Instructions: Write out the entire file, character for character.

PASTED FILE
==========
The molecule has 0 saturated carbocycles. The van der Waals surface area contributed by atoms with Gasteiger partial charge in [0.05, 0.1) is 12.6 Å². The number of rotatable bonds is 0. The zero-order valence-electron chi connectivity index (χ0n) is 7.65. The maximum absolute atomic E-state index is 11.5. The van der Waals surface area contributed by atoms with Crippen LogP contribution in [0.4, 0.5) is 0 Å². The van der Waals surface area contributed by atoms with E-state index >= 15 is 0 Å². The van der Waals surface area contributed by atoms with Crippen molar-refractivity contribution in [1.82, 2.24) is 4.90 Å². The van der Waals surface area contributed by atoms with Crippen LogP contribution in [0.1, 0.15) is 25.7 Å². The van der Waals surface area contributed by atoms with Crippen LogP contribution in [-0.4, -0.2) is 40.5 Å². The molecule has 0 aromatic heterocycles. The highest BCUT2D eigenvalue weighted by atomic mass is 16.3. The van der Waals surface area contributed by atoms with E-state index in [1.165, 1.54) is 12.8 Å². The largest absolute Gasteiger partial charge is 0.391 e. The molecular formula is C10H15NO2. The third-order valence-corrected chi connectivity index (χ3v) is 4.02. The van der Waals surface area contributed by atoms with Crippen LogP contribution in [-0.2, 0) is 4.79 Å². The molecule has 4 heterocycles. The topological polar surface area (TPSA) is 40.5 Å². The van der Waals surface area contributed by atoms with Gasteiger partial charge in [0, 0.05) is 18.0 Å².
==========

The molecule has 0 saturated carbocycles. The van der Waals surface area contributed by atoms with Gasteiger partial charge in [0.05, 0.1) is 12.6 Å². The number of rotatable bonds is 0. The zero-order valence-electron chi connectivity index (χ0n) is 7.65. The maximum absolute atomic E-state index is 11.5. The van der Waals surface area contributed by atoms with Crippen LogP contribution in [0.4, 0.5) is 0 Å². The van der Waals surface area contributed by atoms with E-state index >= 15 is 0 Å². The van der Waals surface area contributed by atoms with Crippen molar-refractivity contribution in [1.82, 2.24) is 4.90 Å². The van der Waals surface area contributed by atoms with Crippen LogP contribution in [0.1, 0.15) is 25.7 Å². The van der Waals surface area contributed by atoms with Crippen LogP contribution in [-0.4, -0.2) is 40.5 Å². The molecule has 0 aromatic heterocycles. The highest BCUT2D eigenvalue weighted by atomic mass is 16.3. The van der Waals surface area contributed by atoms with E-state index in [1.165, 1.54) is 12.8 Å². The largest absolute Gasteiger partial charge is 0.391 e. The molecular formula is C10H15NO2. The third-order valence-corrected chi connectivity index (χ3v) is 4.02. The van der Waals surface area contributed by atoms with Crippen LogP contribution in [-0.2, 0) is 4.79 Å². The molecule has 4 heterocycles. The topological polar surface area (TPSA) is 40.5 Å². The van der Waals surface area contributed by atoms with Gasteiger partial charge in [0, 0.05) is 18.0 Å².